A homily for Janet


Loving, gracious, amusing Janet wanted me to share this summary of her life which she wrote for you:

“Glorious childhood with three older brothers. Outstanding parents. Graduated from high school while being a member of John Magee’s choir where I only got demerits for laughing.

Went to college and graduated much to my parents’ relief and on to my first job! Taught and taught for years in public schools and then in a prison.

All this time I was married to the love of my life, Paul. I asked him out on our first date and it was the best thing I ever did.

I’ve had tons of wonderful life-long friends who know how to eat out at lunch!” (Exclamation point) “They are pros!” (another exclamation point)

“I also have a large, loving extended family which includes all my children — also known as my nieces and nephews. I love them dearly.

To sum up my life, I love to laugh, love, and teach.”

Laugh. Love. Teach. 

It’s a trinity — Janet’s trinity. 

Or, to borrow a pedagogical tool from the classroom, we can imagine a Venn diagram of overlapping circles. Venn diagrams illustrate the relationships between different things, and where they overlap.

Laugh. Love. Teach. 

Let’s look at the first circle: laugh.

It will crack you up to know that Janet instructed me about many things, including this: “I want my funeral to be exciting, fun, and within the law.”[1]

And, for the family, when you play the game that Janet planned for you later today, I am certain it will bring a smile to your face. 

And, as we all remember Janet today, and all the stories we can tell in the days and years ahead, she will continue to inspire chuckles and catch you off-guard with some laugh out loud moments.

She sparkled with humor.

She loved to laugh … and to make us laugh.

Laugh. Love. Teach.

The second circle: Love. 

Oh, she loved, and y’all know it! To be the recipient of her love — what a wonderful gift! Those closest to her, Paul, Jim, her family, and friends — you know. And will continue to know. 

I am but a newcomer to the Janet fan club, but even in the brief time of knowing her, I experienced her love. Shown in acts and words of kindness (and humor, of course), thoughtful gifts, creative cards, and warm hugs. 

You know. You know her love. And because of the divine source of that love, it endures. For as Paul tells us in I Corinthians, “love never ends” (13:8).

 Laugh. Love. Teach.

The third circle of the Venn diagram: Teach.

Teaching was Janet’s vocation, and she was a master at it! She adored her students, referred to them as her “babies.” 

She taught with her feet firmly on the ground. By the way, the day I met her, she was wearing some fun and sparkly flip-flops! Equipped with her dry wit and her focused mind, she seemed to me to always be about the business of bringing out the best of us. In her life and in her death, she witnessed to us the lesson many of us were taught in writing class: keep the main thing the main thing. 

She continues to teach us, including in the details of this moment, for Janet carefully planned her service today. From her portraits on the service leaflet, to every reading, hymn, and role for each of us today.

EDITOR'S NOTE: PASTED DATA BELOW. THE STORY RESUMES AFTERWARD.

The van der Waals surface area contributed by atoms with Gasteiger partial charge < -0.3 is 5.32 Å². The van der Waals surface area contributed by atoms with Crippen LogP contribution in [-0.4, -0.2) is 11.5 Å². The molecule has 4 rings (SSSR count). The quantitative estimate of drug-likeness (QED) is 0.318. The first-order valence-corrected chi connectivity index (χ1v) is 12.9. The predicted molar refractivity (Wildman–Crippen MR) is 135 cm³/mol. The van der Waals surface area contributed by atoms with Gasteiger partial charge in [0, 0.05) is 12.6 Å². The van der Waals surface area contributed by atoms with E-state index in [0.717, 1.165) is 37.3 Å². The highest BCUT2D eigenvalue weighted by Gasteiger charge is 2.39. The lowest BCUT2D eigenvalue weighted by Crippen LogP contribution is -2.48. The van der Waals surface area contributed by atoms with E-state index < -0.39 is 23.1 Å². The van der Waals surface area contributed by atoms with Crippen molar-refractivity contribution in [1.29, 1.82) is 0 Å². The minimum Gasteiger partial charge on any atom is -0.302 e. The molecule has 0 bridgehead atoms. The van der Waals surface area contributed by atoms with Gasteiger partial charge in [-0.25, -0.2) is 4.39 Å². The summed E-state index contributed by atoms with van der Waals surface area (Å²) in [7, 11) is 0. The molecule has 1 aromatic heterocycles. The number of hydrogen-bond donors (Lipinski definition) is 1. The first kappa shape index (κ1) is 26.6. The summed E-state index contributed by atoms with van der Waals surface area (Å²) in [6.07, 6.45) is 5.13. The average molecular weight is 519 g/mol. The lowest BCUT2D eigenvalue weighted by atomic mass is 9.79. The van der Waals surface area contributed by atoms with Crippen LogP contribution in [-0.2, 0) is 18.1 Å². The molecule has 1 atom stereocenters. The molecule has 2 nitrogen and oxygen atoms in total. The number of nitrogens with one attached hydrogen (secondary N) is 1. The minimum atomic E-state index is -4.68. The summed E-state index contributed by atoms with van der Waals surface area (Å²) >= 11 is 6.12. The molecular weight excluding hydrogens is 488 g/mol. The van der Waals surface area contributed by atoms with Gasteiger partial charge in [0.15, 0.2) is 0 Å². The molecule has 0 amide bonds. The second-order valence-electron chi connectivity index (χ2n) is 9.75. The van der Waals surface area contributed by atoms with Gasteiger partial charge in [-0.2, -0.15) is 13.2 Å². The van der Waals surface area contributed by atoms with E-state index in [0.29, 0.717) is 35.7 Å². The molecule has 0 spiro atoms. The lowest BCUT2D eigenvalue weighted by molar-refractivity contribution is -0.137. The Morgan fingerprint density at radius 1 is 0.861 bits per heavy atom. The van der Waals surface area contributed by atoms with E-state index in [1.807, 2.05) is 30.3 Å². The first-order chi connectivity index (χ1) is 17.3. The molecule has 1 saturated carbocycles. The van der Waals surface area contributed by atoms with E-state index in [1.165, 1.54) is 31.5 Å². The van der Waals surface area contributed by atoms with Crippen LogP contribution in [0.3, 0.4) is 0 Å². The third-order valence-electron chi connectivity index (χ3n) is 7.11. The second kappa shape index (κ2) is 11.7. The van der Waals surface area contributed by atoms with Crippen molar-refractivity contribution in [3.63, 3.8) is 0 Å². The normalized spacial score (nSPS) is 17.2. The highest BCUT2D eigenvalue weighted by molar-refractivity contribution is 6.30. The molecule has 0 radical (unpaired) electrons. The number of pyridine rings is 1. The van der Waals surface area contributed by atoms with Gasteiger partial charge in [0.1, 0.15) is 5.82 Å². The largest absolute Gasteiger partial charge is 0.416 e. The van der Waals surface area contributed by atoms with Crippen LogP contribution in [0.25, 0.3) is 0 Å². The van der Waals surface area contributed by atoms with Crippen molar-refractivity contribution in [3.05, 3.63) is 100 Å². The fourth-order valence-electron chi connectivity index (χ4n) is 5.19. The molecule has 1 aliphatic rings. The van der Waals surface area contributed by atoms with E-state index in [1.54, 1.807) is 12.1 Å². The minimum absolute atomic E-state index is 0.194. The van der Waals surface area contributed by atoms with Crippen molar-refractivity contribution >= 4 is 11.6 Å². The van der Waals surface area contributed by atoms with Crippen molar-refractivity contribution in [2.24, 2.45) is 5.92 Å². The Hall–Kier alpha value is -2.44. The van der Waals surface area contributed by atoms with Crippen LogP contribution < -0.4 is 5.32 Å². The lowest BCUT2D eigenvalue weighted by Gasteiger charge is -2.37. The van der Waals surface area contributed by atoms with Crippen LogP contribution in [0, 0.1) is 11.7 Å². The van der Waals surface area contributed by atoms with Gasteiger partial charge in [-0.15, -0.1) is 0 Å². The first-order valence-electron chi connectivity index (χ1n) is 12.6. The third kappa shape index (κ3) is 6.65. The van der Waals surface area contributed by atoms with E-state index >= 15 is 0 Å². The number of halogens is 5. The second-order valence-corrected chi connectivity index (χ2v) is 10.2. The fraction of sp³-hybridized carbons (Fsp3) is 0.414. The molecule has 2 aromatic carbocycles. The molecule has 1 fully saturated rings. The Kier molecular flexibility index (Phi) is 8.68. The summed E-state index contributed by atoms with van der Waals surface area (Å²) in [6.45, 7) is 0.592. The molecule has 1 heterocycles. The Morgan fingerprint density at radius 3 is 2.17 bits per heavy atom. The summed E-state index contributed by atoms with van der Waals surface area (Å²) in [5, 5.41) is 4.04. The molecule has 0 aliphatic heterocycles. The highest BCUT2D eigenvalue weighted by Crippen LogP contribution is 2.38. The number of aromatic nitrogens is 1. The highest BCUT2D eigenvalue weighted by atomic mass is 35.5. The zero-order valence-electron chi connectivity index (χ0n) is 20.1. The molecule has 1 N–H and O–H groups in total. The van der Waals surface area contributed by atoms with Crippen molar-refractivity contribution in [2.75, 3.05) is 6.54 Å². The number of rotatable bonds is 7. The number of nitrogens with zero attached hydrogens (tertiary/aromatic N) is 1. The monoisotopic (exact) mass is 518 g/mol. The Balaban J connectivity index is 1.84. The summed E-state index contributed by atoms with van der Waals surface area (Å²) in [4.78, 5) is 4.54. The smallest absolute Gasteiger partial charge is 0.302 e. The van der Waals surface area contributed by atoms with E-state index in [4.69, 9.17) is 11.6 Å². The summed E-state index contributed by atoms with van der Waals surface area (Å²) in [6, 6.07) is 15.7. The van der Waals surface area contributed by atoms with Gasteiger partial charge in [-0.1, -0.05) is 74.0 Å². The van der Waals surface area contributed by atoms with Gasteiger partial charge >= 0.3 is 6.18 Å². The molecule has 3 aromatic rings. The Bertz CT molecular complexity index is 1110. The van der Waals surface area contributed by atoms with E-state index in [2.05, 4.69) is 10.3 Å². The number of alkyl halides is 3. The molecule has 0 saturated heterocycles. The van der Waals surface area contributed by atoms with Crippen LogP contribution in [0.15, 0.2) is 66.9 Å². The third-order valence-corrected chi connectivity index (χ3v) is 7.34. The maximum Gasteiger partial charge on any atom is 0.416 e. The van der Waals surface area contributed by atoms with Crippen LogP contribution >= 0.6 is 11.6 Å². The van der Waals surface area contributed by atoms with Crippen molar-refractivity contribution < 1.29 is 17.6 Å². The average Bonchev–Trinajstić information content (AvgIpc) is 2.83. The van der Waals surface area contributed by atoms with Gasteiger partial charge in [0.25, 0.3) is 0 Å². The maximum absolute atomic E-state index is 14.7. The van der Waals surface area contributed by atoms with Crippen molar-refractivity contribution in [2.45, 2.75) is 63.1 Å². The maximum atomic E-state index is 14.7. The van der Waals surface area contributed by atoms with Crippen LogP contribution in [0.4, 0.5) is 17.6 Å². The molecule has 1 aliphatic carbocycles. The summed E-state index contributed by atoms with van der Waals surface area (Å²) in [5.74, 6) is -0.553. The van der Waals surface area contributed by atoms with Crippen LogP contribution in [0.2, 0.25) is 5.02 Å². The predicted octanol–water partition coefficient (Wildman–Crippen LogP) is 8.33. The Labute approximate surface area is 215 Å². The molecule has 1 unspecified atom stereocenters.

She was intentional. Of course she was. Because she is still teaching us! 

And the overlapping circles that were the marks of her life — laugh, love, teach — have come together. Holding it all together is the source of all: our loving God.

Earlier this summer, Janet, Paul, Jim, and I had a communion service in the chapel. We read the scripture passages you heard today, and Janet confirmed, “Yes, yes, these are the ones.” 

And of the 23rd Psalm, Janet said: “This is my story.”

This is Janet’s story.

And her story is held within the larger story that includes all of us. It is the story of God’s love.

A love we can never be separated from, even in death (Romans 8:38-39). And it is a love so strong that it overcomes death. This love never ends. 

So, hear the words of our Savior Jesus today: “Do not your hearts be troubled” (John 14:1).

In him there is a love more powerful than death.   

He guides us, tends for us, sets a table for us, and makes a home with us and for us forever. 

All the goodness, love, and laughter we have known in Janet — unique, one-of-a-kind Janet — lives on. For God is the giver of our precious Janet. And to God she has returned. 

Even amidst the tears and the pain of grief and missing her sorely. We are confident in the saving love of God. For our God, as described in the 23rd Psalm (which Janet described as her story), shall keep us safe. 

The Lord shall watch over our going out and our coming in, from this time forth for evermore (Psalm 121:8). 

For at the very center of the Venn diagram … the center of Janet’s trinity of laugh, love, teach …

At the very heart of it all, and by the grace and love of God …

is Easter joy.

An Easter joy we have seen and known in glimpses in our lives with Janet — in her laughing, loving, and teaching.

An Easter joy Janet now knows in all its fullness.

And one we will all know in our own time.

And for that, and all the blessings of this life — including our beloved Janet — we give thanks to God and proclaim:

Alleluia! Alleluia! Alleluia!

[1] May 6, 2021.

Image above: Swanson, John August. Psalm 23, from Art in the Christian Tradition, a project of the Vanderbilt Divinity Library, Nashville, TN. https://diglib.library.vanderbilt.edu/act-imagelink.pl?RC=56560 [retrieved September 28, 2021]. Original source: http://www.JohnAugustSwanson.com – copyright 2010 by John August Swanson.

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